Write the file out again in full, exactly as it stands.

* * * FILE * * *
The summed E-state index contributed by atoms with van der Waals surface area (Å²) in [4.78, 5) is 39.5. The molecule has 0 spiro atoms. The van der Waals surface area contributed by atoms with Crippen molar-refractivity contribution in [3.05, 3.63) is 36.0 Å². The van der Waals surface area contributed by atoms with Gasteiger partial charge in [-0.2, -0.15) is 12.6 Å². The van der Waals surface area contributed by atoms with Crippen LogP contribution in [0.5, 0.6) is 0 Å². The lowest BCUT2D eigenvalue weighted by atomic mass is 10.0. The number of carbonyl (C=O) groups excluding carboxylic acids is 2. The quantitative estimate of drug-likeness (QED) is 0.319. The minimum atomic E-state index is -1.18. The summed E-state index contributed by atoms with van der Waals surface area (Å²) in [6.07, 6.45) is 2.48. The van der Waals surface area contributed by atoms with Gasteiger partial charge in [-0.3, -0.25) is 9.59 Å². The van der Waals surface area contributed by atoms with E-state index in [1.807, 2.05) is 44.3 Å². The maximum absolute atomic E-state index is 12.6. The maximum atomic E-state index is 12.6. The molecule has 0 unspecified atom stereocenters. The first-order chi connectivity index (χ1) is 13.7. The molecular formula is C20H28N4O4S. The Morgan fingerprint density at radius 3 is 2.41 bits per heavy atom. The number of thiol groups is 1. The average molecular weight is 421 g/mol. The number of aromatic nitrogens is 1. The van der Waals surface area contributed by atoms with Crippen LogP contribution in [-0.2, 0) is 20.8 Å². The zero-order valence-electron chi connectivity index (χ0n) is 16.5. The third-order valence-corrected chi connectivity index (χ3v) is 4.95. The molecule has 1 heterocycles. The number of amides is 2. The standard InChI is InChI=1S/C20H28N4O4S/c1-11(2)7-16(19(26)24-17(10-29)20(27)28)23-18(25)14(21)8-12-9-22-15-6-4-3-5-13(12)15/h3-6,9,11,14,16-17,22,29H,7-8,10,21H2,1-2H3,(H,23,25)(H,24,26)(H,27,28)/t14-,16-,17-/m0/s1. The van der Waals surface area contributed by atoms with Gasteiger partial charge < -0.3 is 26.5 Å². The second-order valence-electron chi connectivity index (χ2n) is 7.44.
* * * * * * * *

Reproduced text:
The summed E-state index contributed by atoms with van der Waals surface area (Å²) in [4.78, 5) is 39.5. The molecule has 0 spiro atoms. The van der Waals surface area contributed by atoms with Crippen molar-refractivity contribution in [3.05, 3.63) is 36.0 Å². The van der Waals surface area contributed by atoms with Gasteiger partial charge in [-0.2, -0.15) is 12.6 Å². The van der Waals surface area contributed by atoms with Crippen LogP contribution in [0.5, 0.6) is 0 Å². The lowest BCUT2D eigenvalue weighted by atomic mass is 10.0. The number of carbonyl (C=O) groups excluding carboxylic acids is 2. The quantitative estimate of drug-likeness (QED) is 0.319. The minimum atomic E-state index is -1.18. The summed E-state index contributed by atoms with van der Waals surface area (Å²) in [6.07, 6.45) is 2.48. The van der Waals surface area contributed by atoms with Gasteiger partial charge in [-0.3, -0.25) is 9.59 Å². The van der Waals surface area contributed by atoms with E-state index in [1.807, 2.05) is 44.3 Å². The maximum absolute atomic E-state index is 12.6. The maximum atomic E-state index is 12.6. The molecule has 0 unspecified atom stereocenters. The first-order chi connectivity index (χ1) is 13.7. The molecular formula is C20H28N4O4S. The Morgan fingerprint density at radius 3 is 2.41 bits per heavy atom. The number of thiol groups is 1. The average molecular weight is 421 g/mol. The number of aromatic nitrogens is 1. The van der Waals surface area contributed by atoms with Crippen LogP contribution in [-0.2, 0) is 20.8 Å². The zero-order valence-electron chi connectivity index (χ0n) is 16.5. The third-order valence-corrected chi connectivity index (χ3v) is 4.95. The molecule has 1 heterocycles. The number of amides is 2. The standard InChI is InChI=1S/C20H28N4O4S/c1-11(2)7-16(19(26)24-17(10-29)20(27)28)23-18(25)14(21)8-12-9-22-15-6-4-3-5-13(12)15/h3-6,9,11,14,16-17,22,29H,7-8,10,21H2,1-2H3,(H,23,25)(H,24,26)(H,27,28)/t14-,16-,17-/m0/s1. The van der Waals surface area contributed by atoms with Gasteiger partial charge < -0.3 is 26.5 Å². The second-order valence-electron chi connectivity index (χ2n) is 7.44.